THR: Given the wide spread of the leaked file for the film "Haeundae" on Internet, it's getting clearer that legal measures alone will not solve the issue of illegal downloading in Korea. Some even view that the Korean government had deliberately neglected this issue to nurture the local dot-com industry. What is your suggestion on eradicating online piracy and the future of ancillary market?
Cho: The government is operating various devices, both legal and systematic, to prevent crimes, but is it possible to completely eradicate the illegal activities on web? I would say it's difficult, in the same theory that hiring more police won't help to reduce criminals in a city. Internet environment is a new system. The pros and cons are still very mixed up. The growth of the Internet can have positive impact on local film industry, but we're also seeing the opposite dynamics. Legal control and the shift in perception among Internet users need to improve hand in hand. The issue poses a clear and present danger, but finding the right way to respond will be tricky.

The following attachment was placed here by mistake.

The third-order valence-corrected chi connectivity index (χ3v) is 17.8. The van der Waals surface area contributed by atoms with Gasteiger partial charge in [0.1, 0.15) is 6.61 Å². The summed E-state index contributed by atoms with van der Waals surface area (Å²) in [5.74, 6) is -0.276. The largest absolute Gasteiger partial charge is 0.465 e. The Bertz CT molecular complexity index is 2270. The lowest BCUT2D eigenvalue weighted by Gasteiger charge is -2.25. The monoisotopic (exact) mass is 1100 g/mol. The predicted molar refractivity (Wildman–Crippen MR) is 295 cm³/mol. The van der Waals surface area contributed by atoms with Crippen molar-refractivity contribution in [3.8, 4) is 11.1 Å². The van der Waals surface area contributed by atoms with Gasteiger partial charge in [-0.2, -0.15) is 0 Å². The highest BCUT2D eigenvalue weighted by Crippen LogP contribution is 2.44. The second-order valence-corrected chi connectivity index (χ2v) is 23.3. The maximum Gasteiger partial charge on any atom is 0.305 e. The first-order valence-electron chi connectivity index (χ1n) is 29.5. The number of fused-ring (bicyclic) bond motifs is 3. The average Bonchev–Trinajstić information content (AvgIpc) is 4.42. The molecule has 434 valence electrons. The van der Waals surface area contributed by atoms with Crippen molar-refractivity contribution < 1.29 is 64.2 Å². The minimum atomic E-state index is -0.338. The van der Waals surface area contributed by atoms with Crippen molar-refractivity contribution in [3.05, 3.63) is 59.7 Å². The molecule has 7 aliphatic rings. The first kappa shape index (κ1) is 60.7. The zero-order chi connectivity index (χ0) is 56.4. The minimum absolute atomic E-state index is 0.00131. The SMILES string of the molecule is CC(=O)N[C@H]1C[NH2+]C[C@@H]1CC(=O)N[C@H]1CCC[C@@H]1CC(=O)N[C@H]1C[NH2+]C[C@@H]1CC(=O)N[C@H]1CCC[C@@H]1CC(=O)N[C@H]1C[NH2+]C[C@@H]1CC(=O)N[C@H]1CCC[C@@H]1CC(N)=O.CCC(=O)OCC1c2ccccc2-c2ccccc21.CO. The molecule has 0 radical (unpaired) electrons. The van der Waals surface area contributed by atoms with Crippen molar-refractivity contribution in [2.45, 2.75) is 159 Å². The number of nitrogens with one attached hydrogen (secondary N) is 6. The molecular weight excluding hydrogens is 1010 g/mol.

THR: Despite the recent progress, the Korean film industry has been on gradual decline in the last few years. How do you view the situation?